In the past, Mr Yong recounts, conversations about school with his daughters did not go far beyond ‘How is your homework?’ As Mr Yong shares with other parents, such limited conversations can lead to the child feeling like they are going through school all alone.

Instead, Mr Yong learnt to ask, ‘Hey, I heard this happened in school today. How do you feel about it?’

“Parents need to show their children that home is a safe space. If children don’t trust that, they won’t talk to parents about their troubles. It will impact their mental wellbeing in later stages of life,” Mr Yong shares. He advises that when your child shares something with you that you may be uncomfortable with, don’t panic, hear them out, and assure them that you still love and accept them.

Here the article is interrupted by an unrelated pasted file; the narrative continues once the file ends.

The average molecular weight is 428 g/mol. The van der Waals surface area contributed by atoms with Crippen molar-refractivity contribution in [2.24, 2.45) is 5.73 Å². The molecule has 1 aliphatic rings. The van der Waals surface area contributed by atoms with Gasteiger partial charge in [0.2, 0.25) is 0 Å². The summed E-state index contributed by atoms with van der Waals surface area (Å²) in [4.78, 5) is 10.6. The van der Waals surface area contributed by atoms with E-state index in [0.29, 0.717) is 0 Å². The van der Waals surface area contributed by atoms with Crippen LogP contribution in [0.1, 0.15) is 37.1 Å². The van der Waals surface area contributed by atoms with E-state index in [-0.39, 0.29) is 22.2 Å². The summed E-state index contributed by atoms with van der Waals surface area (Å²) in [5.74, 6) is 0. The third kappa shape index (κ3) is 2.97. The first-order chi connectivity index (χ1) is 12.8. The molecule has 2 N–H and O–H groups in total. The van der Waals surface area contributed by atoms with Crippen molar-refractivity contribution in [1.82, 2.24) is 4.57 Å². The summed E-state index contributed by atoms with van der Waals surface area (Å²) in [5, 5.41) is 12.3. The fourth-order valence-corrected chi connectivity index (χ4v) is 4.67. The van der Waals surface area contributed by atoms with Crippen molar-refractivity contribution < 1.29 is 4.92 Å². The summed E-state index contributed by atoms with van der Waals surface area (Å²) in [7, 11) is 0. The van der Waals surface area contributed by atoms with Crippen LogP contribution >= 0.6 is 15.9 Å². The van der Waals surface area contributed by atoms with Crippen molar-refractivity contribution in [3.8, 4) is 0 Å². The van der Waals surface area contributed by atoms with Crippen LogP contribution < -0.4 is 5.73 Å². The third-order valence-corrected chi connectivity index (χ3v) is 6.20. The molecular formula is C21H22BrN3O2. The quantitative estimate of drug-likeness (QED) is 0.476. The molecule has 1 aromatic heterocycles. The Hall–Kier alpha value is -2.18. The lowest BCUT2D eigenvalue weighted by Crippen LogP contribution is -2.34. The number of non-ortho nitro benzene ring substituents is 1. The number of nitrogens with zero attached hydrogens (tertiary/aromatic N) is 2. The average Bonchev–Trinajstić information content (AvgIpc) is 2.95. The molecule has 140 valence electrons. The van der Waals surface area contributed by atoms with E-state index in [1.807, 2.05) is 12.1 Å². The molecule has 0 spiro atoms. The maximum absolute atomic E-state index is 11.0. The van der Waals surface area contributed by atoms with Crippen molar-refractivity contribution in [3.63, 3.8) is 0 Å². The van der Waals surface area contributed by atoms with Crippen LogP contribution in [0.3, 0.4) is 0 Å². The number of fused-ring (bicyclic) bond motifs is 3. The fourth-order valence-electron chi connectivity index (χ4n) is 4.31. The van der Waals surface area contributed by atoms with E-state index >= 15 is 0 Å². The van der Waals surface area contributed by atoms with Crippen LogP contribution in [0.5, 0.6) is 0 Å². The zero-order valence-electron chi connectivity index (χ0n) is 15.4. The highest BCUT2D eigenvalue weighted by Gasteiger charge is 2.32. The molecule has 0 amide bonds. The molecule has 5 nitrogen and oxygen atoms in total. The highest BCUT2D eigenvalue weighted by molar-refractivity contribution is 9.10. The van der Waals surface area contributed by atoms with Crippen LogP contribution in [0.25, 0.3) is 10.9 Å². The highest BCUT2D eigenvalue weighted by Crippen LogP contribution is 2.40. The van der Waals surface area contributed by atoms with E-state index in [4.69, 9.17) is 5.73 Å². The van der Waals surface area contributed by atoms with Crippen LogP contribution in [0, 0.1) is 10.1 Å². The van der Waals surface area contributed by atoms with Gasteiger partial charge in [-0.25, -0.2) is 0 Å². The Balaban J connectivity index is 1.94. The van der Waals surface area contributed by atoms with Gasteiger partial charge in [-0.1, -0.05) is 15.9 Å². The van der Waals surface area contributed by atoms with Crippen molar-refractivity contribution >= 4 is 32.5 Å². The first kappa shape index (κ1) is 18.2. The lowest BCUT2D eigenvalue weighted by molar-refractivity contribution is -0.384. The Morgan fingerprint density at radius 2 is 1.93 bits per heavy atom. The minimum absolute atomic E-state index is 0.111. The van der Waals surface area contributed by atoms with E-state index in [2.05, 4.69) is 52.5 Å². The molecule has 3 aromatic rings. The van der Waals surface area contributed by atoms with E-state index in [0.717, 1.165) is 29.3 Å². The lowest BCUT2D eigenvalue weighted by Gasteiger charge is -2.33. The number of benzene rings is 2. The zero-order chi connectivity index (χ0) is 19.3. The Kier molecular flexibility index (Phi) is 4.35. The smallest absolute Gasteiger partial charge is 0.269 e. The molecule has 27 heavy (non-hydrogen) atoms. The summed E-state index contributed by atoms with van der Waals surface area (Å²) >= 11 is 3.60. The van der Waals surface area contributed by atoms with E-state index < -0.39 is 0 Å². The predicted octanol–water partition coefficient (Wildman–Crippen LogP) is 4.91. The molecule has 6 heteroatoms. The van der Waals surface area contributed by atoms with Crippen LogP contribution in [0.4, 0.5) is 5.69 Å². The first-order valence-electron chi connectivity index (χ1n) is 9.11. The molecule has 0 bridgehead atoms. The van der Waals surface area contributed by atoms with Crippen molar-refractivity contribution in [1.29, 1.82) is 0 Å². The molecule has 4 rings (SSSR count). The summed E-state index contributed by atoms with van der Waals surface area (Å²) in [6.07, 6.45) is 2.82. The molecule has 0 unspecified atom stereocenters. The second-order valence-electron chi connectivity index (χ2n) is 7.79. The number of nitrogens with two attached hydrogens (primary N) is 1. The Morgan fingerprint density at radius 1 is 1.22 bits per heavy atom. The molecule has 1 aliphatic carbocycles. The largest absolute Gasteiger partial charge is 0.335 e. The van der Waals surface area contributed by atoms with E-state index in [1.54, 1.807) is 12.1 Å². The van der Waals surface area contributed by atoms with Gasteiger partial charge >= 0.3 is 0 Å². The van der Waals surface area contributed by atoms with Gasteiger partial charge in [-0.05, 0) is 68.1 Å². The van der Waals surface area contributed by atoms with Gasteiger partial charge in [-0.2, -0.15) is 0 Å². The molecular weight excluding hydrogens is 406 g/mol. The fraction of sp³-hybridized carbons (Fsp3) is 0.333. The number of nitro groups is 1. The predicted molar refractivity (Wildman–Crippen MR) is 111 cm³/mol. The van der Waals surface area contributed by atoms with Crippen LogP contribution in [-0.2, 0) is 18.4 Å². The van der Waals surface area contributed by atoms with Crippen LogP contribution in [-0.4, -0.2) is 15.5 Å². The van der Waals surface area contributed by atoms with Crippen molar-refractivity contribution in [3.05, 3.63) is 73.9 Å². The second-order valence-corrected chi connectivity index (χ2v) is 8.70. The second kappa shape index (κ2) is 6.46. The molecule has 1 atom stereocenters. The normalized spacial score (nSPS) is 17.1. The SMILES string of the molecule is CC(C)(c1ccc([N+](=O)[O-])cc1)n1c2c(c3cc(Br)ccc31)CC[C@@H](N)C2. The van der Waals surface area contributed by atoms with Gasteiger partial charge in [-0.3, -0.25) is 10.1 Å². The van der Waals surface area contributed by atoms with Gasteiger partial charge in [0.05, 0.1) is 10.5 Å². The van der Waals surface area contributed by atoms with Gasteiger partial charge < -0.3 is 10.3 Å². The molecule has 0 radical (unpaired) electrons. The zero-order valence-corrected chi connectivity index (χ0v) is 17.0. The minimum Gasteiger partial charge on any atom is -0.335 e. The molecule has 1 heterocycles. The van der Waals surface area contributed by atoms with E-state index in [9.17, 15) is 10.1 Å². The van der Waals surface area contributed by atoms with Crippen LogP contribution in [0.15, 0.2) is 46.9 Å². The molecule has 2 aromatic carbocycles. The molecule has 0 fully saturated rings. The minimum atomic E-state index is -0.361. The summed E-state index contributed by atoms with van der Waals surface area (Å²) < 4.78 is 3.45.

In holding these workshops, Mr Yong also realises that parents need to be open to honest feedback. ”The way you currently parent your child may not be the best way,” says Mr Yong. “I learnt that myself, right? So, I would like to suggest that parents be open to other ways of handling a situation. And how you parent your child in primary school is different from how you’d parent the same child in secondary school.”

It is a tall order for parents, acknowledges Mr Yong, but he takes heart from the little anecdotes he hears from fellow parents. “When parents talk about having closer relationships with their children or having deeper conversations, that makes me want to persevere.”

He adds, “Our awareness can do so much for our children,” says Mr Yong. “It could turn a life around; it could save a life.” 

Want to know more about Parent Support Groups and how they help support students’ mental wellbeing?

Or, read more about mental wellness support in schools here: